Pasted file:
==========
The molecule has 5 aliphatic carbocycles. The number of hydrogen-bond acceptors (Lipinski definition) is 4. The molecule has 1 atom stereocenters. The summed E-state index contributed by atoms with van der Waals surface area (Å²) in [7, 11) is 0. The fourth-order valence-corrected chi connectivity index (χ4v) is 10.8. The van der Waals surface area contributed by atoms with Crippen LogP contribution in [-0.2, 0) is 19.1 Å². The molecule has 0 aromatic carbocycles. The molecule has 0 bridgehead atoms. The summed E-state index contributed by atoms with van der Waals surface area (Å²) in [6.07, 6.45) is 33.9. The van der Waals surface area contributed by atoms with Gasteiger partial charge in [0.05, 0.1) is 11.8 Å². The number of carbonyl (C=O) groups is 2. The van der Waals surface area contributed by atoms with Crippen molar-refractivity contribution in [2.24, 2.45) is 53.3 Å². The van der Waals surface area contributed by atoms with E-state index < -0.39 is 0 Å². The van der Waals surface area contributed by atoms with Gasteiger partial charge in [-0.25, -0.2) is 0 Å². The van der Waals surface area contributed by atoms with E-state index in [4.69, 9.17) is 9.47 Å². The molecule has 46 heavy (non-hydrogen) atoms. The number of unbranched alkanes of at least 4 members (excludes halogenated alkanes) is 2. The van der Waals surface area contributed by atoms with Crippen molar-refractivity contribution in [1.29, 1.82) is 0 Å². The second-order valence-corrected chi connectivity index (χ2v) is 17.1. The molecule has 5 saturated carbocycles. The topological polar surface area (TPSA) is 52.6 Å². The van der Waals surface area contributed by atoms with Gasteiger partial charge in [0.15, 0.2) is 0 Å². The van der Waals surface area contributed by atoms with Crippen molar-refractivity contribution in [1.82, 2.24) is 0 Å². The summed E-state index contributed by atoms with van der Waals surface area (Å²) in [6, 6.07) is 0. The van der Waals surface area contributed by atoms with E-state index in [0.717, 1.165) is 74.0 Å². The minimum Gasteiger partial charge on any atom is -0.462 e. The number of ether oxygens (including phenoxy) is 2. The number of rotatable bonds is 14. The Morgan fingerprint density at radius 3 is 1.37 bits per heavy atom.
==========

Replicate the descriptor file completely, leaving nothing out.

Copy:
The molecule has 5 aliphatic carbocycles. The number of hydrogen-bond acceptors (Lipinski definition) is 4. The molecule has 1 atom stereocenters. The summed E-state index contributed by atoms with van der Waals surface area (Å²) in [7, 11) is 0. The fourth-order valence-corrected chi connectivity index (χ4v) is 10.8. The van der Waals surface area contributed by atoms with Crippen LogP contribution in [-0.2, 0) is 19.1 Å². The molecule has 0 aromatic carbocycles. The molecule has 0 bridgehead atoms. The summed E-state index contributed by atoms with van der Waals surface area (Å²) in [6.07, 6.45) is 33.9. The van der Waals surface area contributed by atoms with Gasteiger partial charge in [0.05, 0.1) is 11.8 Å². The number of carbonyl (C=O) groups is 2. The van der Waals surface area contributed by atoms with Crippen molar-refractivity contribution in [2.24, 2.45) is 53.3 Å². The van der Waals surface area contributed by atoms with E-state index < -0.39 is 0 Å². The van der Waals surface area contributed by atoms with Gasteiger partial charge in [-0.25, -0.2) is 0 Å². The van der Waals surface area contributed by atoms with E-state index in [4.69, 9.17) is 9.47 Å². The molecule has 46 heavy (non-hydrogen) atoms. The number of unbranched alkanes of at least 4 members (excludes halogenated alkanes) is 2. The van der Waals surface area contributed by atoms with Crippen molar-refractivity contribution in [1.29, 1.82) is 0 Å². The second-order valence-corrected chi connectivity index (χ2v) is 17.1. The molecule has 5 saturated carbocycles. The topological polar surface area (TPSA) is 52.6 Å². The van der Waals surface area contributed by atoms with Gasteiger partial charge in [0.15, 0.2) is 0 Å². The van der Waals surface area contributed by atoms with Crippen molar-refractivity contribution in [1.82, 2.24) is 0 Å². The summed E-state index contributed by atoms with van der Waals surface area (Å²) in [6, 6.07) is 0. The van der Waals surface area contributed by atoms with E-state index in [0.717, 1.165) is 74.0 Å². The minimum Gasteiger partial charge on any atom is -0.462 e. The number of ether oxygens (including phenoxy) is 2. The number of rotatable bonds is 14. The Morgan fingerprint density at radius 3 is 1.37 bits per heavy atom.